Nitrous oxide (N2O) toxicity has serious medical sequelae including encephalopathy, myelopathy, neuropathy and endovascular effects 1. This results from demyelination and gliosis due to selective inhibition of vitamin B12.
N2O is an established and widely used anaesthetic gas though also misused quite commonly for recreational purposes. Canisters of nitrous oxide, colloquially known as “whippets”, "nangs", or "bulbs" 5, used commercially as a propellant for whipped cream is commonly abused.
The classic neurological appearance of vitamin B12 deficiency is the so-called subacute combined degeneration of the cord manifested as damage to the dorsal columns of the spinal cord, responsible for the transmission of vibratory and proprioceptive input. Peripheral neuropathy, optic atrophy, and dementia can also occur.
Neurotoxicity is secondary to the selective inhibition of vitamin B12 (hydroxocobalamin), which serves as a cofactor for methionine synthase, which is an enzyme active in folate metabolism and the formation of myelin sheath phospholipids 2,4.
Radiographic features are identical to those of subacute combined degeneration of the cord.
- T2: thoracic hyperintense signal involving the dorsal columns (inverted "V" sign), although less commonly lateral tracts of the spinal cord may also be affected; very rarely is there involvement of the anterior spinal cord
Treatment and prognosis
Treatment options include:
- halting exposure to nitrous oxide
- high dose of intramuscular vitamin B12, followed by oral supplementation
- methionine supplementation has also been used 2
On imaging, the differential diagnosis includes:
- other aetiologies of subacute combined degeneration of the cord
- copper deficiency myeloneuropathy: can look identical
- vitamin E deficiency: can look identical
- infectious causes
- inflammatory processes
- hereditary syndromes
- leukoencephalopathy with brainstem and spinal cord involvement and lactate elevation: characteristically also involves the cerebral white matter and the brainstem
- Friedreich ataxia: also causes cervical cord atrophy ('thinning')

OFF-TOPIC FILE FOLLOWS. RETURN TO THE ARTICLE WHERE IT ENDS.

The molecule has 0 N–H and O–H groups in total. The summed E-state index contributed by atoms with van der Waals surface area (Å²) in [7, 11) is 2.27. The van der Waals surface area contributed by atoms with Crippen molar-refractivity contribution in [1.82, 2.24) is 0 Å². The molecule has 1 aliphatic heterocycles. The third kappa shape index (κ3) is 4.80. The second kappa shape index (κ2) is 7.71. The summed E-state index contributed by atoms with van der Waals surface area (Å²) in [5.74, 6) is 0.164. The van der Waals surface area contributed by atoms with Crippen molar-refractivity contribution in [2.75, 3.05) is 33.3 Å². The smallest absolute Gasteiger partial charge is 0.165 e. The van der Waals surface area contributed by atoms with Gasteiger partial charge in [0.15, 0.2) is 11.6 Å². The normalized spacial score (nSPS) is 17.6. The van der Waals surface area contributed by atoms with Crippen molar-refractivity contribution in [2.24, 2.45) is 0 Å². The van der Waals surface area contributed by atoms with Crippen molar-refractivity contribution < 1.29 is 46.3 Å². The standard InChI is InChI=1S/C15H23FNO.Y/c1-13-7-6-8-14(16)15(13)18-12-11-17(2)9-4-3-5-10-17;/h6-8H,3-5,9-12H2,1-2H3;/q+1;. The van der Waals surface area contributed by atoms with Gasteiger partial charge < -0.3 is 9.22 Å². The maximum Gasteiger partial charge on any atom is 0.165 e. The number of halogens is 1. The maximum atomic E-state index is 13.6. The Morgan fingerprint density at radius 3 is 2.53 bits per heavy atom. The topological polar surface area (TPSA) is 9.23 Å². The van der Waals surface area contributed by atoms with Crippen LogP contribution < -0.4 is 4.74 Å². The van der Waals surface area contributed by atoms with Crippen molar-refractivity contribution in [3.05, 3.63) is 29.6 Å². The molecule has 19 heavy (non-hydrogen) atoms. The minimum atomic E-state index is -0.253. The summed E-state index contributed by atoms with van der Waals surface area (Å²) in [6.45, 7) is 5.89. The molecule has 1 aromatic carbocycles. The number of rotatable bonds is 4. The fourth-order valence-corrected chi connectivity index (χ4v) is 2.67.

- 1. Shulman RM, Geraghty TJ, Tadros M. A case of unusual substance abuse causing myeloneuropathy. (2007) Spinal cord. 45 (4): 314-7. doi:10.1038/sj.sc.3101962 - Pubmed
- 2. Stacy CB, Di Rocco A, Gould RJ. Methionine in the treatment of nitrous-oxide-induced neuropathy and myeloneuropathy. (1992) Journal of neurology. 239 (7): 401-3. Pubmed
- 3. Healton EB, Savage DG, Brust JC, Garrett TJ, Lindenbaum J. Neurologic aspects of cobalamin deficiency. (1991) Medicine. 70 (4): 229-45. Pubmed
- 4. Weimann J. Toxicity of nitrous oxide. (2003) Best practice & research. Clinical anaesthesiology. 17 (1): 47-61. Pubmed
- 5. Begley P, Sier J. 'Nanging' out: the rise of nitrous oxide as a Sydney party drug. The Sydney Morning Herald. http://www.smh.com.au/nsw/nanging-out-the-rise-of-nitrous-oxide-as-a-sydney-party-drug-20150820-gj4ai4.html. Accessed September 2017.
Toxic and metabolic encephalopathies
- overview by region
- white matter
- grey matter
- by agent/substance
- inhaled toxins
- oral toxins
- drugs (oral or IV)
- by systemic illness
- overview by region
- by substance
- Wernicke encephalopathy (vitamin B1)
- by substance
- Kearns-Sayre syndrome
- Leigh syndrome
- mitochondrial encephalopathy with lactic acidosis and stroke-like episodes (MELAS)
- myoclonus epilepsy with ragged red fibres (MERRF)
- mitochondrial deletion syndromes
- progressive cerebral poliodystrophy (also known as Alpers syndrome)
- trichopoliodystrophy (also known as Menkes disease)